Diocesan Stewardship Prayer

God our Father, You are the source of life and every blessing.   All that we have comes from You.  Help us to walk in your ways as faithful disciples of Jesus.  As good stewards of your many blessings teach us to receive your gifts gratefully, cultivate them responsibly, share them in justice and love with others, and return them with increase to You, our Father.

We ask this through Christ our Lord, who came that we might have life, and have it abundantly.


Dropping Our Nets to Become Stewards


By Jane Rutter

Director of Stewardship and Planned Giving

Diocese of Jefferson City, Missouri

You never know where life will take you, how one opportunity or one decision will change the course you are on and render obsolete the singular vision you have adopted as the path to fulfill your purpose. This is the way of Jesus.

When he says, “follow me”, he is offering us the chance of a lifetime.  Drop your nets - whatever it is that scoops you up and catches you in its clutches – and begin this great adventure of awakening the Spirit of God in those you meet.  Come walk the dusty roads, come knock on doors, come offer Light to all.

There is a stirring in our souls that yearns to be called, to be inspired, to throw out all the useless stuff we have gathered and time we have wasted and say “Yes” to Christ.  “Yes, I will come and follow you.  I am done possessing. I am finished with time.  Come and fill my anxious, tired heart. Let me give as you have.”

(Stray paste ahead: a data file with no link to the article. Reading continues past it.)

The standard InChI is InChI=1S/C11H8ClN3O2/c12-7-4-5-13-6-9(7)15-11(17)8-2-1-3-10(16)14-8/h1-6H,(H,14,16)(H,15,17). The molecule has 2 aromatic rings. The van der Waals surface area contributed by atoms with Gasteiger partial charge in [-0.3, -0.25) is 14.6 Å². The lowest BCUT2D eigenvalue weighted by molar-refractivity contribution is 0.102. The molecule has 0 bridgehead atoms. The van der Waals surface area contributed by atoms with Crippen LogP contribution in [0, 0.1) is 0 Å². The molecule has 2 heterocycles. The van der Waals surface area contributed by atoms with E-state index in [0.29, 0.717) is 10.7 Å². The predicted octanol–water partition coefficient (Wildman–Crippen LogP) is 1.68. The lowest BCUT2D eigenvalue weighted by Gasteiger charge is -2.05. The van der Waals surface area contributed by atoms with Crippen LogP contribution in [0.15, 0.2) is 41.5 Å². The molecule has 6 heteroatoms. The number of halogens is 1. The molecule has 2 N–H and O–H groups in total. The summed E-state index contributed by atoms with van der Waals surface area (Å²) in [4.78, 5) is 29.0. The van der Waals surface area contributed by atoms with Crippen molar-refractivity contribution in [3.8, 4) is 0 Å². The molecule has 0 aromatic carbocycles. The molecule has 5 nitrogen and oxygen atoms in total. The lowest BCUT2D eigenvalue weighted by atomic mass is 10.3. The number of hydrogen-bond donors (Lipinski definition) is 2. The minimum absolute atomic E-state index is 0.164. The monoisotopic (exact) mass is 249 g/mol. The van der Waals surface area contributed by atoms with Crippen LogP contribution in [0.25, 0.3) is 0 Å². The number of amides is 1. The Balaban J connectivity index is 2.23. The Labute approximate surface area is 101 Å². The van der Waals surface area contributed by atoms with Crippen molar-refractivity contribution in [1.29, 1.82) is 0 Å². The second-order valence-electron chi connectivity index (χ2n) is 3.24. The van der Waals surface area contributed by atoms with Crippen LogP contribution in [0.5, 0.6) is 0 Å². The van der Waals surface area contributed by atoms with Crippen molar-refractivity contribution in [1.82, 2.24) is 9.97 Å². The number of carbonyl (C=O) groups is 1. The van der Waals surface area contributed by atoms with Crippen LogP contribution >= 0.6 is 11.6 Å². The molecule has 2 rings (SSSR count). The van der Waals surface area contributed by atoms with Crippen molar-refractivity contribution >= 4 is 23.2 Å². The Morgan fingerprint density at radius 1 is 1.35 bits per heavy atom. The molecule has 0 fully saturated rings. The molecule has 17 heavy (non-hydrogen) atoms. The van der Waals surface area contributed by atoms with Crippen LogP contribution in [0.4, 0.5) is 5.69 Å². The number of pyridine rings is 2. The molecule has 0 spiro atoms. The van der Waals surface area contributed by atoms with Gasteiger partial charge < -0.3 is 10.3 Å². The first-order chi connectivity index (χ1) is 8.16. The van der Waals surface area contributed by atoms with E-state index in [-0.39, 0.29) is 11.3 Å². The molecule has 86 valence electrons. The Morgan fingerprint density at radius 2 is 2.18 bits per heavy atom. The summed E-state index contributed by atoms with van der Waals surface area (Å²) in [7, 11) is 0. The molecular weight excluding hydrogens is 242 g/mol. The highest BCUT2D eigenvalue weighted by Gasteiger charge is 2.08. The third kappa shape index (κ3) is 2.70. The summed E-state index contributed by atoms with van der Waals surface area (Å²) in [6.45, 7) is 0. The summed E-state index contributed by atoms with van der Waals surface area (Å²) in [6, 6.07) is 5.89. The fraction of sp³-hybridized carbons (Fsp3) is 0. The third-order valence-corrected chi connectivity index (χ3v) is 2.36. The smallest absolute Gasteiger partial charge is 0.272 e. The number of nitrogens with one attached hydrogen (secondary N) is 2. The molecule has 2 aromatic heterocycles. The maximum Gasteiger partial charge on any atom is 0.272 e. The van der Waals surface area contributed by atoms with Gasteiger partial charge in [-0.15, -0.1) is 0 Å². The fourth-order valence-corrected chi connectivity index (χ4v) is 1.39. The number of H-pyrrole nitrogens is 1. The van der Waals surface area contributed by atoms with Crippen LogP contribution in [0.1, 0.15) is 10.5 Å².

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Stewardship and The Eucharist

Experience of God is about extremes because it is an experience of infinity. God’s love for us knows no bounds. Its highest expression, in physical terms, was the cross. It is interesting that the only way God could show us the height of his love and of his glory was through one of the lowest, cruelest forms of capital punishment ever devised.

Meditation on the cross has always been central to Christian prayer. One can never exhaust its meaning. The cross is extreme. It demonstrates a divine life laid down for people whom Jesus called friends, not slaves. It was laid down freely, willingly, out of love, by a compassionate God in order to free humans from the trap of sin that they had set for themselves.  The crucifix is central to the liturgy. Every altar must have a crucifix. It can be placed on the altar, be the processional cross or be on the wall behind the altar. It serves as a reminder of what we are celebrating at the altar, the sacrificial death and resurrection that redeems us and calls us to everlasting life with God.  Created in God’s image, we are called to the same extremes of love. The spontaneous compassion we feel for suffering people around us is but a sign of that divine spark that ignites our hearts and motivates us to act. That is part of our human nature. However, our Christian faith impels us beyond that spontaneous human response toward a more divine one. 

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